Affordable Project Cars
There are guys out there who will drop $15, 000 on a rusted-out 1967 Camaro body, but we don’t want to know them. Our friends usually think more and spend less when it comes to scoring fast and cool. We can take advantage of cash-drained times like these, as hoarders of muscle car-era sheetmetal are sometimes forced to lighten their loads to pay for mortgages, alimonies, or their next tender. That opens the door for guys with a little less coin to get in on some sweet deals on project fodder if they know what they’re looking at. As the prices for the really good stuff drops, pressure is applied to the dork who thinks his 1980 Malibu wagon is worth 10K, making market prices dip there as well. So flash your cash at some of these prime pickin’s.
No. 10: Cheap 1965 to 1972 Cadillacs
If ever there were a time to swipe a Cad project, it’s now. There is virtually zero niche interest in these cars, as they are ignored universally by the tattooed rat-rod welder, the numbers-correct Barrett-Jackson broker, and the street/strip guy for fear of their sheer density and lack of double-sized spots for power parking.
But just because they are big doesn’t mean they aren’t great. Big cars have big factory engines, and cubes make power. Skip the expensive N/A builds and go right for the power-adders. Turbos, centrifugals, and nitrous spell huge grunt from huge inches, and these cars have the transmission guts and rearend beef to take it. We recommend you try the ’65 to ’75 Cads, since these cars were honored with having the best power-to-weight ratio of any base-model domestic car in 1965–and they were the first and only American passenger cars to enjoy a factory 500-inch powerplant.
1965 to 1975 Calais, De Ville, and Fleetwood
1967-and-later Fleetwood Eldorado, 1975-and-later Seville
No. 9: 1975 to 1979 X-Body Drag Cars
Want to practice your tubbing skills? Try a wrong-year Nova, Omega, Ventura, or Skylark. The V-8 cars are so cheap you won’t have to do the six-to-eight swap. Plus, aftermarket second-gen Camaro front end parts and 1967 to 1974 Camaro/Nova rearend parts bolt right on.
Classifieds Quick Peek
We jumped on Craigslist Los Angeles to see what was available as this was written. All three of the cars we found were clean runners: a 1975 Nova with a 454 and a four-speed, $3, 800; a 1977 Nova with a 305/auto, $2, 000; a ’77 Skylark, mint with 52, 000 miles, 350/auto, $1, 800.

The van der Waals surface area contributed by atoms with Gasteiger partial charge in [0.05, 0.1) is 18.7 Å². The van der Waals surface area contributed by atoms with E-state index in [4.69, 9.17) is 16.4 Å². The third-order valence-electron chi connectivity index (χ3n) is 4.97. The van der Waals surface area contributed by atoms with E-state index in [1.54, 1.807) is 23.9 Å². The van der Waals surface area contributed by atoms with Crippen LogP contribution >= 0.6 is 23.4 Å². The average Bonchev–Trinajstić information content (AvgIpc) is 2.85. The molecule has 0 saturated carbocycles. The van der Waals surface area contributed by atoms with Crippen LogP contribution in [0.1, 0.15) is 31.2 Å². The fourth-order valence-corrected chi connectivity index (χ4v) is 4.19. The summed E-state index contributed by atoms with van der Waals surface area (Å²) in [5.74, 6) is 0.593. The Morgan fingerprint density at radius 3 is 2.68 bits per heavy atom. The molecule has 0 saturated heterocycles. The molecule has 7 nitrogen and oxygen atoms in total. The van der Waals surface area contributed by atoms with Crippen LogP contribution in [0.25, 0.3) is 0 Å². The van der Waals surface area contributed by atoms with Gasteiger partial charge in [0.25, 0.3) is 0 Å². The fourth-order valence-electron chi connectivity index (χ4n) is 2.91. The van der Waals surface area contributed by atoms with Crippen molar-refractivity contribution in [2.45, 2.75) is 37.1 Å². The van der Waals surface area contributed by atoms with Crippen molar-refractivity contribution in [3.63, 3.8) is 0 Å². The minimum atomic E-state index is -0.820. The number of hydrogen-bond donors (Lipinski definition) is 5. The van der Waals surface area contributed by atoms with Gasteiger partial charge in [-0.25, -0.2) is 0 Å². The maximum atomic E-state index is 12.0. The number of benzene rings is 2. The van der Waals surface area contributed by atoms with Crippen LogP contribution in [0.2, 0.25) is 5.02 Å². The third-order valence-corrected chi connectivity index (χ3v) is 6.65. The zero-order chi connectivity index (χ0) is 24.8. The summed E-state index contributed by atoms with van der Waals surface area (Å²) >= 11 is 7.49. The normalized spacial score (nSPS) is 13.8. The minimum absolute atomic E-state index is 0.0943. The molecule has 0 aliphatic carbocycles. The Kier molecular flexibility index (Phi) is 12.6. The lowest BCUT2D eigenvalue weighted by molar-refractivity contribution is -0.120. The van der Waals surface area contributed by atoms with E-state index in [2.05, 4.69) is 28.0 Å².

The Freak show AMC
Yup, they’re still out there, and yes, they are still cheap. Despite our attempts to glorify Brand X with the CC/Rambler 1967 AMC Rambler American project car, people still ask what is wrong with us. We have no money. There, we said it. If you want to get attention and burn smoky donuts in front of interested teenagers, get into an AMC.
Nos. 8-5: The Department of Cousins: 1978 to 1984 Fairmont and Zephyr/1981 to 1986 Ford Granada and LTD II/1983 to 1985 Mercury Marquis/1983 to 1988 Thunderbird
These cars share the same huge aftermarket parts mother lode that is offered for the Fox Mustang. If you can’t find a factory V-8 car, you can use a swap K-member from any one of a million aftermarket suppliers and drop in a 5.0L from a Mustang. The 8.8 rearend housing is identical, so it will also swap right in–and you can even add disc brakes from other factory Fords. These cars are light, plentiful, and cheap.
All 1970s and 1980s Fairmont, Zephyr, Fox Granada, LTD II, and Marquis
Non-Fox-chassis LTD II, pre-Panther-chassis Marquis
No. 4: Fast 1978 to 1988 GM A- and G-Bodies
We’ve been beating this drum since the mid-1990s, and mostly drag racers have listened. The A- and G-body platform uses the classic rear-drive configuration and usually has a small-block with a TH350 and a 10-bolt from GM. The most sought after is the 1978 to 1981 A-body Malibu with the single headlight, but the G-body 1982 to1988 Monte Carlo and Cutlass and 1982 to 1987 El Camino and Pontiac Grand Prix are also desirable.
No. 3: 1982 to 2004 S-10s and Blazers
We spoke to the guys at Jaguars That Run (JTR) to get the deal on this way-cheap swap. The 2WD trucks are light enough that even a stock V8 will make them fly, so really the focus is on performing V8 swaps cleanly and getting the cooling system right. JTR says the best bet for low-buck fun is finding a truck that has a 4.3L six with a five-speed. The transmission will bolt to a Gen I small-block, and if you find an 1983-and-later, you can reuse the hydraulic clutch. In 1995, the S-10 came with an 8.5-inch 10-bolt, so you can either start there or find a wrecked one and swap in the housing. To cool it all down, JTR recommends a radiator from an ’84 to ’89 Corvette and an electric fan from an 1988 to1995 Ford Taurus.
1995 H.O. V-6 five-speed S-10
1982 to 1983 S-10 with the cable-clutch BorgWarner five-speed–unless you want to run an auto
No. 2: Wrong-Year Muscle
After seeing all the alternatives, if you still want a Mustang or Camaro for low bucks, buy the wrong year or body style. That means 1974-and-later Camaros, Grande Mustangs, El Caminos, and six-cylinder cars. These cars aren’t as collectible and are therefore cheaper but still use all the bolt-on goods of their flashy brethren.
No. 1: The number one affordable project car can be seen here.
Tricks on the Negotiation
1. Be ready to walk away.
Do a lot of squinting to portray this guy’s junk isn’t worth your hard-earned dollar. Rent a Benicio Del Toro or Tommy Lee Jones flick and practice.
2. Bring enough cash to underpay.
If the guy catches a wad of hundos falling out of your wallet and doesn’t try to mug you, he will at least stick to his price. Try to bring the same amount as the ad price to ensure you don’t blow it and overpay.
3. Bring a friend who is not a problem.
Your car-guy friends will get more excited about the car than you and might even bid against you. It’s happened to us. Bring a girl or a noncar guy to the negotiation.
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